The dodge-and-shoot gameplay itself is contained within a single screen. In a style reminiscent of arcade games like the original Mario Bros. or Donkey Kong, the players are plopped into a box loaded with platforms and barriers. Equipped with only a handful of arrows, competing players must leap over ledges and bounce off walls to chase down opponents and avoid enemy fire themselves. The arrows will either find their mark with a satisfying thunk that pins the opponent’s avatar to the ground or otherwise embed themselves in a wall to be picked up again. Losing all of your arrows at once puts you at a significant disadvantage, but even an unarmed player can be threatening. Jumping on an opponent’s head will crush them Koopa-style, so even close combat can be rewarding if dangerous. Especially skilled players can even catch arrows in mid-flight, a technique that is endlessly fun to practice and fail at. If a player leaves the edge of the map, they will magically loop around to the other side of the screen, and this spatial quirk applies to arrows too.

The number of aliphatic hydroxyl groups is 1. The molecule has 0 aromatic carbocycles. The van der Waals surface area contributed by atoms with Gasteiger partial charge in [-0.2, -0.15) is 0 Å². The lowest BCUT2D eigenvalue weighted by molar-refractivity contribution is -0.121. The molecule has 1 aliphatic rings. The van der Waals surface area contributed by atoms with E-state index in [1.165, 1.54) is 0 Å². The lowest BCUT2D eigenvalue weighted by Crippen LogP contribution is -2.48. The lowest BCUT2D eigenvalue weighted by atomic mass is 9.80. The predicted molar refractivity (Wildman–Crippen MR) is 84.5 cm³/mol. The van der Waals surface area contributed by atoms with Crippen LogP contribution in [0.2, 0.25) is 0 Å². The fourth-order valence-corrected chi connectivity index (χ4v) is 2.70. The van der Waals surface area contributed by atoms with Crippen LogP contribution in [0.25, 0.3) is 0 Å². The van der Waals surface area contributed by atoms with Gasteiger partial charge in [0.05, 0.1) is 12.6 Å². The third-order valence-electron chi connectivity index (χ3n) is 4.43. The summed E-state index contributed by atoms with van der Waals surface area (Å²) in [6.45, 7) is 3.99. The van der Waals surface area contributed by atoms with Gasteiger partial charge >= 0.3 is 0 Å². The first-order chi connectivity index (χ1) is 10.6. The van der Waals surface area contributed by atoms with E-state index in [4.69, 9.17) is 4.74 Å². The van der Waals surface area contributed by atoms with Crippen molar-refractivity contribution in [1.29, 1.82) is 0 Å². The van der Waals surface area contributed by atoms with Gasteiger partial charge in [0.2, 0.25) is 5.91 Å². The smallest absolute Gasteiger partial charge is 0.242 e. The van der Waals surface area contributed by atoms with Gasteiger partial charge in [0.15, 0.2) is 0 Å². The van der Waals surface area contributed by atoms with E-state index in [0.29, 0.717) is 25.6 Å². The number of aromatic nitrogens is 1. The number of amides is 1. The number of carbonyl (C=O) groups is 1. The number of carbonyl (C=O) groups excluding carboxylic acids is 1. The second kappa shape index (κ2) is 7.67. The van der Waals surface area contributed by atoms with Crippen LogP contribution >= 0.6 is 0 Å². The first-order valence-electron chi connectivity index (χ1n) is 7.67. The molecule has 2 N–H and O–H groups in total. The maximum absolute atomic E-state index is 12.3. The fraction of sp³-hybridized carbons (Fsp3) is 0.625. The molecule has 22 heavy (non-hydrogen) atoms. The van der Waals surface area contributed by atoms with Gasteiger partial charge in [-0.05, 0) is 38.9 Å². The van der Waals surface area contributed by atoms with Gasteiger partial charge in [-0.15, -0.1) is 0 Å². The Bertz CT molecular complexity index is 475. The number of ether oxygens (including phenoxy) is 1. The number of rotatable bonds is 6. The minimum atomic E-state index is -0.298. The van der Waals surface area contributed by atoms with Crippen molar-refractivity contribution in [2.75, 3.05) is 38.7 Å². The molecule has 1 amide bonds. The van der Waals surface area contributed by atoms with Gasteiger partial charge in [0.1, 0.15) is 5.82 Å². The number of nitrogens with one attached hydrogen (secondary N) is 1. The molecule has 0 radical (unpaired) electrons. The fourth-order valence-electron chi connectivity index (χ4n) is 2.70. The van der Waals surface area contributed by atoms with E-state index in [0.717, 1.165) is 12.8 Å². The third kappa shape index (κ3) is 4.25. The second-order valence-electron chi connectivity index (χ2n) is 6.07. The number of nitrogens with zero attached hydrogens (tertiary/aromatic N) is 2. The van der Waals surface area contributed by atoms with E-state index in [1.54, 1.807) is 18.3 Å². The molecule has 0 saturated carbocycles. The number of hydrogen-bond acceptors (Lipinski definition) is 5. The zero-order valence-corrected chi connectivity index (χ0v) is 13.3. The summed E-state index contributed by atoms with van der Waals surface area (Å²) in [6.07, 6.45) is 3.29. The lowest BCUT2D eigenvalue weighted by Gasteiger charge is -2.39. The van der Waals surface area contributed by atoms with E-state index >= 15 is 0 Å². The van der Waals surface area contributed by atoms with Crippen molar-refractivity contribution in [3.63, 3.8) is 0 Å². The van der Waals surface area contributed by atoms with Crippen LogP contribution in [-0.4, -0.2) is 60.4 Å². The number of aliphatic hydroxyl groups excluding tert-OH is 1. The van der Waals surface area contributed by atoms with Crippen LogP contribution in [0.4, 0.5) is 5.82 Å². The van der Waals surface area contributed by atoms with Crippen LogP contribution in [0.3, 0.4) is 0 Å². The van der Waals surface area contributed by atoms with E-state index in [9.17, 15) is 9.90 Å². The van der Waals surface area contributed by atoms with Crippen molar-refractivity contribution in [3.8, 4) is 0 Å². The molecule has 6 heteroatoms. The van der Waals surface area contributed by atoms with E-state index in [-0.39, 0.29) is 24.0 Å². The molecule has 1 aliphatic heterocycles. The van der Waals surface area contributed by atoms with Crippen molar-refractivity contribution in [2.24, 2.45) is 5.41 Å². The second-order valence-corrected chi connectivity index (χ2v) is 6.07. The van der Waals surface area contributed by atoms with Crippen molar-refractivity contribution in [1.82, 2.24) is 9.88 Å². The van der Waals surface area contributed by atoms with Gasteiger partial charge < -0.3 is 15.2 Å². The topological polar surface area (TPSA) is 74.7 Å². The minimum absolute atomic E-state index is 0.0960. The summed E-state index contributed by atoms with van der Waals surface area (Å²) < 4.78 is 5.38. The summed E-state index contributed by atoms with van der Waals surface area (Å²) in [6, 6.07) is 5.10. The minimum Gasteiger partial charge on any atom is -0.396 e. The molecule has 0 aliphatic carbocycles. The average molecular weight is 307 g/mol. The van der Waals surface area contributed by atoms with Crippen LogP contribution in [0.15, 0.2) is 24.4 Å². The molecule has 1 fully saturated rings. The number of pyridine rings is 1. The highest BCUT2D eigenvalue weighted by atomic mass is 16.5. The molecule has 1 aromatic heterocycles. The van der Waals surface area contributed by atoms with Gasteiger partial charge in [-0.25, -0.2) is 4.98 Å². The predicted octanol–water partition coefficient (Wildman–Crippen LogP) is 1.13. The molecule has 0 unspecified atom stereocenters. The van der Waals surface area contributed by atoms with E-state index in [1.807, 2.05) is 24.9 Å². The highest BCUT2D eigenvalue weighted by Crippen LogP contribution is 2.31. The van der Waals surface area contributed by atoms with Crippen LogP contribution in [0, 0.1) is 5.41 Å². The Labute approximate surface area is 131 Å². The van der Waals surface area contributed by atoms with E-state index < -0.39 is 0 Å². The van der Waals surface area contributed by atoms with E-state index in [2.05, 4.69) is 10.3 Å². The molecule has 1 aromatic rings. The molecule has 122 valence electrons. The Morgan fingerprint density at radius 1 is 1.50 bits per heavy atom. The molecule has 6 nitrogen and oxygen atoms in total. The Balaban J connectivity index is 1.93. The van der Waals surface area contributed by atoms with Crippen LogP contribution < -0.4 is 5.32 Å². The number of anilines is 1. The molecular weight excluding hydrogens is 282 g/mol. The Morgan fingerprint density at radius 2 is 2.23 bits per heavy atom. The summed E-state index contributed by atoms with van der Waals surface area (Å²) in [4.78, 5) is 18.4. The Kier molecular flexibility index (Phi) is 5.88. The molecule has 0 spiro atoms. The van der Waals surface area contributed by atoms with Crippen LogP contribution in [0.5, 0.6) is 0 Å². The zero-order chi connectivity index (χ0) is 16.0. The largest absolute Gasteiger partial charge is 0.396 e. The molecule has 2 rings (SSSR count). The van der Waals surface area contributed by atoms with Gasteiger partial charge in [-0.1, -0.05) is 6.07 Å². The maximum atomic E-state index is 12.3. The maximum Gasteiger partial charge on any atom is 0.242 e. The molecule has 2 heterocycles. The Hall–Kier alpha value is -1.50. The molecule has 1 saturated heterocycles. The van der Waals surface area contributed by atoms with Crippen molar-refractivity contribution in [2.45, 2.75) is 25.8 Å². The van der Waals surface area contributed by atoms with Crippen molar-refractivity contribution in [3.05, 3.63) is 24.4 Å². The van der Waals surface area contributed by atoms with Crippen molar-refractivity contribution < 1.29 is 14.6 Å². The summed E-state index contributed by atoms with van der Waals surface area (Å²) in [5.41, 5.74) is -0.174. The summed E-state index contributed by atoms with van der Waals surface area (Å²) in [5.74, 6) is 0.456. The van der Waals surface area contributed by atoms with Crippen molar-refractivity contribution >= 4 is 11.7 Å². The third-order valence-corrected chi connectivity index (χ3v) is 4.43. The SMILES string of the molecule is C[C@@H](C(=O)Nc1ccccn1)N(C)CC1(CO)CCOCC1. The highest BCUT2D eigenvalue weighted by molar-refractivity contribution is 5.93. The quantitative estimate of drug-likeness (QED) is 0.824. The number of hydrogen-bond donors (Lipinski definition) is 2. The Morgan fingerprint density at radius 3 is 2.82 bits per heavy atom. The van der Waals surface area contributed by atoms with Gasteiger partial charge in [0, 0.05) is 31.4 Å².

The game invites chaotic strategy and rapid iteration, especially when more than two players are involved. Players can spontaneously team up and backstab one another while trying to pin down an especially dangerous opponent. Unlucky players without any arrows to their name will frantically flee the fray while clinging to ledges and dodge behind walls to bait out ammo. The tide can turn in an instant, however, and savvy players will always find ways to improve upon their gameplay. Sometimes, players will have no choice but to face off and fan their bows cowboy-style. I suspect that the game is so addictive because of its speed: once all but one player remains, a quick replay of the winning blow is played (often hilarious, tense or epic) and the next match begins immediately afterwards. The game doesn’t waste time on excessive loading screens or option selection windows between rounds. You are pretty much constantly pushing buttons, constantly chasing, shooting or fleeing. The action flies as quickly as the arrows themselves, drawing a sharp contrast to the floaty, neutral-heavy gameplay of the latest Smash game.